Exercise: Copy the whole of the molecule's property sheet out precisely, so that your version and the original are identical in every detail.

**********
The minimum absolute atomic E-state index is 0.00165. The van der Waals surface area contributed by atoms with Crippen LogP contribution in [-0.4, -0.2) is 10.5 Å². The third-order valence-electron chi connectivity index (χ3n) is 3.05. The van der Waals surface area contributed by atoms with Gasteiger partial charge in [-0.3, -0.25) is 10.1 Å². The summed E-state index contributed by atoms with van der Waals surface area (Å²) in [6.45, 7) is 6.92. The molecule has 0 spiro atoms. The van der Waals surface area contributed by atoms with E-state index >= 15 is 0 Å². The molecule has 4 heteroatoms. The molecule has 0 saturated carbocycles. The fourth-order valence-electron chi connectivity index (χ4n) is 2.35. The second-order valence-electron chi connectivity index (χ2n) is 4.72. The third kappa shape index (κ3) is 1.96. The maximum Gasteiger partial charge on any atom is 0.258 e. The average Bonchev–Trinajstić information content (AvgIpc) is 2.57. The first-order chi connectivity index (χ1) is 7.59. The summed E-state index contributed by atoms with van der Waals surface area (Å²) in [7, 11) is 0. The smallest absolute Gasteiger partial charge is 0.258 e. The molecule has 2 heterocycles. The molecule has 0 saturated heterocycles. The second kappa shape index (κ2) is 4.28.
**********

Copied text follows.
The minimum absolute atomic E-state index is 0.00165. The van der Waals surface area contributed by atoms with Crippen LogP contribution in [-0.4, -0.2) is 10.5 Å². The third-order valence-electron chi connectivity index (χ3n) is 3.05. The van der Waals surface area contributed by atoms with Gasteiger partial charge in [-0.3, -0.25) is 10.1 Å². The summed E-state index contributed by atoms with van der Waals surface area (Å²) in [6.45, 7) is 6.92. The molecule has 0 spiro atoms. The van der Waals surface area contributed by atoms with E-state index >= 15 is 0 Å². The molecule has 4 heteroatoms. The molecule has 0 saturated carbocycles. The fourth-order valence-electron chi connectivity index (χ4n) is 2.35. The second-order valence-electron chi connectivity index (χ2n) is 4.72. The third kappa shape index (κ3) is 1.96. The maximum Gasteiger partial charge on any atom is 0.258 e. The average Bonchev–Trinajstić information content (AvgIpc) is 2.57. The first-order chi connectivity index (χ1) is 7.59. The summed E-state index contributed by atoms with van der Waals surface area (Å²) in [7, 11) is 0. The smallest absolute Gasteiger partial charge is 0.258 e. The molecule has 2 heterocycles. The molecule has 0 saturated heterocycles. The second kappa shape index (κ2) is 4.28.